US and China are 'getting close' to a trade deal, says US adviser

'The mood music is pretty good', said US economic adviser Larry Kudlow as trade talks with China intensify.

    White House economic adviser Larry Kudlow told reporters that US and Chinese trade negotiators were in communication 'every single day' [File: Kevin Lamarque/Reuters]
    White House economic adviser Larry Kudlow told reporters that US and Chinese trade negotiators were in communication 'every single day' [File: Kevin Lamarque/Reuters]

    The United States and China are getting close to a trade agreement, White House economic adviser Larry Kudlow has said, citing what he called very constructive talks with Beijing about ending a 16-month trade war.

    Kudlow said on Thursday negotiators for the world's two largest economies were in close touch via telephone but he gave no further details on the timing of a possible deal.


    "We're getting close," he told an event at the Council on Foreign Relations in Washington. "The mood music is pretty good, and that has not always been so in these things."

    The US and China have been locked in successive waves of tit-for-tat tariffs that have roiled financial markets and threaten to drag growth in the global economy to its lowest rate since the 2007-2008 financial crisis.

    "We are coming down to the short strokes," Kudlow said, adding that US and Chinese negotiators "are in communication every single day right now."

    Shares in Asia bounced upward on the positive comments from Kudlow on Friday morning after the S&P 500 finished Thursday on a record high in New York.

    However, analysts said investor sentiment remained fragile after weak data from China reinforced concerns about the global economy.

    MSCI's broadest index of Asia-Pacific shares outside Japan rose 0.67 percent, while Japan's Nikkei added 0.76 percent and Australian shares gained 0.8 percent.

    Chinese blue-chip shares gained 0.06 percent shortly after the start of trade.

    Shane Oliver, chief economist at AMP Capital in Sydney, likened the market's reaction to positive trade news to being in a relationship with an alcoholic, driven by entrenched hopes for recovery.

    "Markets want to believe that there will be some sort of resolution to this issue, some sort of lasting truce at least, even though the experience of the last 18 months doesn't give a lot of cause for comfort," he said.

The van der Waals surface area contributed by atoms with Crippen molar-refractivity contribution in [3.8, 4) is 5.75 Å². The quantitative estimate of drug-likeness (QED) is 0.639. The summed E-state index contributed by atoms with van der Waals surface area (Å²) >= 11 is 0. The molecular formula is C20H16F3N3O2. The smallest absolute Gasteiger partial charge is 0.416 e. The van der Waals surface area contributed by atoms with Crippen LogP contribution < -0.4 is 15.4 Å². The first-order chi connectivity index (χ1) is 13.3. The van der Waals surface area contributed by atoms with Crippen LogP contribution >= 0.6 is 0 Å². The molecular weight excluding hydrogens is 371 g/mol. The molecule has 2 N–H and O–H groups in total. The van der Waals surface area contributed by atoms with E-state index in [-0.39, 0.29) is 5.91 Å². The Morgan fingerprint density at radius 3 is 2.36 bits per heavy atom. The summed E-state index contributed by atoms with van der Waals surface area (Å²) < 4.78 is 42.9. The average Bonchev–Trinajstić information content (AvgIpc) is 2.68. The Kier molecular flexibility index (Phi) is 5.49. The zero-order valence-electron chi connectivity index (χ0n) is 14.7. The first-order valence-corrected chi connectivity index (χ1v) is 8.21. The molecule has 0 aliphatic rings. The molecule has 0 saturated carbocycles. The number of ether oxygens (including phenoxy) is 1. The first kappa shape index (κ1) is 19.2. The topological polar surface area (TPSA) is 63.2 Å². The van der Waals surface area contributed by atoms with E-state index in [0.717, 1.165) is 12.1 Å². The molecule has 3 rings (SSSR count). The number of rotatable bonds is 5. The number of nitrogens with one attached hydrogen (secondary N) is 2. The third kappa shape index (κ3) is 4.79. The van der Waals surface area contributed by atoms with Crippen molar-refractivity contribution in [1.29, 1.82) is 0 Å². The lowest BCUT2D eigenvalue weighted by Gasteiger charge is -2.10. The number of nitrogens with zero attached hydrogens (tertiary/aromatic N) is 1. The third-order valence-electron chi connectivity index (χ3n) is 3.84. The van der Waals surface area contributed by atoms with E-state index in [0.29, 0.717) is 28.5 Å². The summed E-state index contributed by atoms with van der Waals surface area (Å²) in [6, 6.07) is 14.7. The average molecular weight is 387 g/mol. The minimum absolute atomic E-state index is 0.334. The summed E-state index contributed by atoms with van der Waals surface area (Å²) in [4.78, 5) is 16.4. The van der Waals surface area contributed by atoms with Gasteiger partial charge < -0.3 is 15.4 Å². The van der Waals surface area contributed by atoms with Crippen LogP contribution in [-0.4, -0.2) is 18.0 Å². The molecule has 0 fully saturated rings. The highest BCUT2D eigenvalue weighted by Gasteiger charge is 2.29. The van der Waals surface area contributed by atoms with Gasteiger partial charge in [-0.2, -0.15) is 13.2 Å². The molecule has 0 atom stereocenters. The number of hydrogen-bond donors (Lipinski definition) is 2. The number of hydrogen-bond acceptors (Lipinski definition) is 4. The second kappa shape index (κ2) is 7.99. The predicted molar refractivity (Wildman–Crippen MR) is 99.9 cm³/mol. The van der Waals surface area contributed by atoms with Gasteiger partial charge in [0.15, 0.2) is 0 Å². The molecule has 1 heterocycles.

Investors are anxiously awaiting an agreement to end the uncertainty that has slowed business investment around the globe. A deal had appeared likely in May, but those prospects were dashed after US negotiators said China backed away from the text of a draft agreement.

    Kudlow's comments could ease market concerns that flared again this week amid reports that the trade talks had hit a snag over how and when to reduce tariffs, and what level of agricultural purchases could be expected from China.

    Markets also soured after US President Donald Trump said on Tuesday he could impose substantial new tariffs on China if no deal was reached.

    Kudlow told the audience he had just come from a meeting of the top Trump administration trade officials and was more optimistic.

    "It's not done yet, but there has been very good progress and the talks have been very constructive," he told the event.

    He also opened the door to the possibility that Trump and Chinese President Xi Jinping would not need to meet in person to clinch a deal.

    Trump had hoped to sign the "phase one" agreement with China on the sidelines of the Asia-Pacific Economic Cooperation summit in Chile this month, but that possibility disappeared after Chile withdrew from hosting the event.

    Kudlow said the White House had hoped to stick to that general timetable. He joked that his preference was for the deal to be signed in his office on the second floor of the White House.

    "I don't like to travel," he quipped.

    SOURCE: News agencies